Common misconceptions about enlarged prostates by patients and physicians

Benign prostatic hyperplasia (BPH), or prostate gland enlargement, is a condition that is often stigmatized by patients and non-urologists in terms of who is diagnosed, what the diagnosis means, and managing the diagnosis.

In a recent interview, Kevin T. McVary, MD, FACS, suggested that more physicians should take the time to educate their themselves and their patients on this condition. Specifically, he references new minimally invasive technologies and non-invasive management options for this population. McVary is a professor of urology at the Stritch School of Medicine and director of the Center for Male Health at the Loyola University Medical Center in Maywood, Illinois.

What are some stigmas associated with enlarged prostates from the physician perspective? From the patient perspective?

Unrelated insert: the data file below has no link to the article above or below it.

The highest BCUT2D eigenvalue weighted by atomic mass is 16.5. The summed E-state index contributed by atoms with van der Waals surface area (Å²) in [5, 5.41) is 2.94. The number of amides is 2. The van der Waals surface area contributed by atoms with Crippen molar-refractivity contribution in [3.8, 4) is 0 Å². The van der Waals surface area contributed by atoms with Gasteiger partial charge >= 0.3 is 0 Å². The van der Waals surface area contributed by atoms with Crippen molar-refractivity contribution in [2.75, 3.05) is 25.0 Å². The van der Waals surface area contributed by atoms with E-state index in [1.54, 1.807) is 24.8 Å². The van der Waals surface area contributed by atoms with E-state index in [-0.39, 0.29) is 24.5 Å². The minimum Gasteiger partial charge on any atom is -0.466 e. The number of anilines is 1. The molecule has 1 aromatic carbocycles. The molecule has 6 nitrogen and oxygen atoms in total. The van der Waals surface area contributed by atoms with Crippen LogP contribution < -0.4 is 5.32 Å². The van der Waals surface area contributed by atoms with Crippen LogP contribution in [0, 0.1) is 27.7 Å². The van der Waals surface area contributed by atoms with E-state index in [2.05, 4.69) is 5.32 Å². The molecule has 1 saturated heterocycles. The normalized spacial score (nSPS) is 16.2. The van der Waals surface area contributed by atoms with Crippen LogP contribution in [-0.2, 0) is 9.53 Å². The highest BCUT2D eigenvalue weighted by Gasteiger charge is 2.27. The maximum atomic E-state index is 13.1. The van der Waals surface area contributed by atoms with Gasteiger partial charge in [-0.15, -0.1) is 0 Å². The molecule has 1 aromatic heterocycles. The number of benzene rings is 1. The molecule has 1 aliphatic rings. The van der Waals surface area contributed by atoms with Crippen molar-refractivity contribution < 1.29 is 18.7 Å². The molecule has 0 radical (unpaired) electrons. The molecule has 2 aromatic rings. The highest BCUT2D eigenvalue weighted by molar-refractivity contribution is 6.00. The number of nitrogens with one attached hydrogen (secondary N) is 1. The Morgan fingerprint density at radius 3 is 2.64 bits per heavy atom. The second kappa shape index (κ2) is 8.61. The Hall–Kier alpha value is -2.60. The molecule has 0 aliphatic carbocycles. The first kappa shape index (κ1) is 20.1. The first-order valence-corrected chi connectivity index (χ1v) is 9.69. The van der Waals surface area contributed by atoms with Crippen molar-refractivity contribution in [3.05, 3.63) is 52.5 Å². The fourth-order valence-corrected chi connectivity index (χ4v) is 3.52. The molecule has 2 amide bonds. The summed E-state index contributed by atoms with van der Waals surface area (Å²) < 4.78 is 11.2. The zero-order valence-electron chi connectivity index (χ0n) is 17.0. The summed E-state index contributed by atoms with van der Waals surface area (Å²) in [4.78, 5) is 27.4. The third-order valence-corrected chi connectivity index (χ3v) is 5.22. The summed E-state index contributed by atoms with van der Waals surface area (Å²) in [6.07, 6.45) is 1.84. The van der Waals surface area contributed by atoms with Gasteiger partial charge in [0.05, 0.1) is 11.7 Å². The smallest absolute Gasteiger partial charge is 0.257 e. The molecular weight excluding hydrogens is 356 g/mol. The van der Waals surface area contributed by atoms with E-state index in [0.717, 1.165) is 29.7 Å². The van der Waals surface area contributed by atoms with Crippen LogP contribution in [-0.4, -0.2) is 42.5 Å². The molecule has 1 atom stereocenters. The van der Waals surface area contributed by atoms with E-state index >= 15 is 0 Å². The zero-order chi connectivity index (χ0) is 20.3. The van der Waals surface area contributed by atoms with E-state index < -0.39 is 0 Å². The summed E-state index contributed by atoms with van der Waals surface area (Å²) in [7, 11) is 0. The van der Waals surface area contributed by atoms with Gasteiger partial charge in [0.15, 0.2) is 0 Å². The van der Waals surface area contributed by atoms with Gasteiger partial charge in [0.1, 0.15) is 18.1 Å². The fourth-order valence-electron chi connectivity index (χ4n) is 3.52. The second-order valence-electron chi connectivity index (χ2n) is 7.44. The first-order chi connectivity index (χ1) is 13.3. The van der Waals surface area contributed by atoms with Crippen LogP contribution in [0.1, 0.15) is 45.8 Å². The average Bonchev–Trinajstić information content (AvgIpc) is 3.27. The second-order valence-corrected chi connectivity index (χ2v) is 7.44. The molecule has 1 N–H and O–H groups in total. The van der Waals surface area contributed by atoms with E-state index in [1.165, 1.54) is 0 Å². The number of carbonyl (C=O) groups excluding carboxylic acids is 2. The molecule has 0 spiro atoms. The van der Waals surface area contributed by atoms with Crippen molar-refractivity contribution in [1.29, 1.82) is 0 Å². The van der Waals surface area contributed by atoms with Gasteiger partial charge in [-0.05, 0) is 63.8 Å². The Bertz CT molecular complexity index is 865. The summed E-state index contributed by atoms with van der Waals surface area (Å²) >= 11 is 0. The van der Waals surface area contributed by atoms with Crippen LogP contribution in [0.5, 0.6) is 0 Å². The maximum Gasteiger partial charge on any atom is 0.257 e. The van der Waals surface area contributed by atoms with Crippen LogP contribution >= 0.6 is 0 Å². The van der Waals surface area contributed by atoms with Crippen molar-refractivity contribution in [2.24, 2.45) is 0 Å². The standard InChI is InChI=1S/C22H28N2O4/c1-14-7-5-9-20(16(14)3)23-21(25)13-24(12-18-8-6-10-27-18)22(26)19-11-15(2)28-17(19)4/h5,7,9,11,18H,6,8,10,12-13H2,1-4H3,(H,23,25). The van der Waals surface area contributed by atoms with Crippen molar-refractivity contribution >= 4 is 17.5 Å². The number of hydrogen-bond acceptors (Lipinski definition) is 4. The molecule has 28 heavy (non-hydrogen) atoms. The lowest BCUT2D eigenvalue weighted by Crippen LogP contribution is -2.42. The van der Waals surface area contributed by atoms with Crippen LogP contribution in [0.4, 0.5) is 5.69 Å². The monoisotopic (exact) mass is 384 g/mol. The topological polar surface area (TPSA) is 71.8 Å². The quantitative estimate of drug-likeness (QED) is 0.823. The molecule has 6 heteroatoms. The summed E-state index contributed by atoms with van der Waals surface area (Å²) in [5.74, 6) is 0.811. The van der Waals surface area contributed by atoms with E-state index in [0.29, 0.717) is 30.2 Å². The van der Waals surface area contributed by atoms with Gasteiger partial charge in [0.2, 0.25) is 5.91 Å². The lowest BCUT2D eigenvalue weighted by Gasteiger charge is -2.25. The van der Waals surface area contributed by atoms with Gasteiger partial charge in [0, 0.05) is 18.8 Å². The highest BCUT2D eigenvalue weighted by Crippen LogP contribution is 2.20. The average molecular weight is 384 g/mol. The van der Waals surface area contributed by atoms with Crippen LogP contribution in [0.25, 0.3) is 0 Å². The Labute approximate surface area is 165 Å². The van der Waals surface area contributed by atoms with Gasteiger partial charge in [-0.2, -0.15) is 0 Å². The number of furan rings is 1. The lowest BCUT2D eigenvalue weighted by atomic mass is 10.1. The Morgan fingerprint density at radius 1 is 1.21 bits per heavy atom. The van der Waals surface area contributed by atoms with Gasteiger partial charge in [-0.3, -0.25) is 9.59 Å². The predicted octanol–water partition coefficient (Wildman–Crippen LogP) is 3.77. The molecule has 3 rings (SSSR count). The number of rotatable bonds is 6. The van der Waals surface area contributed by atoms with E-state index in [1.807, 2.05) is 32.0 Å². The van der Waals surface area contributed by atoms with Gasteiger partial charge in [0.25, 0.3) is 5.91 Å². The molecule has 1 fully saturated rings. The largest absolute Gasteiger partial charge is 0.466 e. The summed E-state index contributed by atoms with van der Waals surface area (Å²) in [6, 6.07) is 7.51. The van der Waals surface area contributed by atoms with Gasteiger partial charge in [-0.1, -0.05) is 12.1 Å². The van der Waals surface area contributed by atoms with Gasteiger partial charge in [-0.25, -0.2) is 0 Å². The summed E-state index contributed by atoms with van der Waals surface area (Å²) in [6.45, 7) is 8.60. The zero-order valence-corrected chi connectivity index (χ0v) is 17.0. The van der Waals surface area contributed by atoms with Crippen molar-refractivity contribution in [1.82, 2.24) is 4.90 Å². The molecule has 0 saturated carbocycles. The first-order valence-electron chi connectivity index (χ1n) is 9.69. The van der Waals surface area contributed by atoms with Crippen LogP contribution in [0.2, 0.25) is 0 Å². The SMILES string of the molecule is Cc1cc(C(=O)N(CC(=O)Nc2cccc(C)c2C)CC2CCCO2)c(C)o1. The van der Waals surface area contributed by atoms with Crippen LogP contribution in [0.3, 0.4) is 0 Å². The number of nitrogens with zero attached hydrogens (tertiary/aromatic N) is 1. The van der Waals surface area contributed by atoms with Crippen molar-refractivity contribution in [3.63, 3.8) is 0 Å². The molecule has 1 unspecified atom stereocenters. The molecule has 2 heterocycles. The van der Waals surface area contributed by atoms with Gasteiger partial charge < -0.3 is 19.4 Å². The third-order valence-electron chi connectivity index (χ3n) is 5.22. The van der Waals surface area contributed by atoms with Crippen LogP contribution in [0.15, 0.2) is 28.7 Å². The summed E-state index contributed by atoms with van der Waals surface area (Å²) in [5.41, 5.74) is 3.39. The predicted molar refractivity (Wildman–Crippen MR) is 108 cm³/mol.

This is an excellent question because there are misconceptions in both groups, both patients and physicians. Let's start with the patient misconceptions. In terms of enlarged prostates, the idea is that enlarged prostates—so-called BPH—promotes lower urinary tract symptoms, urination difficulties, things like frequency, urgency, getting up in the middle of night, that type of thing. An important misconception on the patients’ side is that this is an issue of old, frail men. When this starts to happen to them, they wonder if this is an “end-of-life” sign. That is inaccurate. Men can start to develop urination troubles due to enlarged prostate beginning in their mid 40s. If it occurs earlier than that, it involves a lot of extra work to be sure that there isn't something else going on. But in the mid to late 40s is when men begin to experience some of these changes. Many of these changes may remain very modest over time. In other men, because of genetics, family background, perhaps lifestyle, this can worsen rather rapidly. So, it is common. This happens to old, frail men, but you don't have to be that in order for these things to start develop[ing]. Even though there [are] many therapies that one can do, it's not a sign of anything ominous for most men. And when I say “most,” I mean the vast majority. I don't want to say it is inevitable, [but] it is certainly common. And in many cases, there's prompt and good treatments. In other men, it's understanding that this is occurring, and if they can cope with the symptoms and signs of this and it's not otherwise affecting their health, they don't necessarily have to receive a treatment. They can be observed and followed and monitored.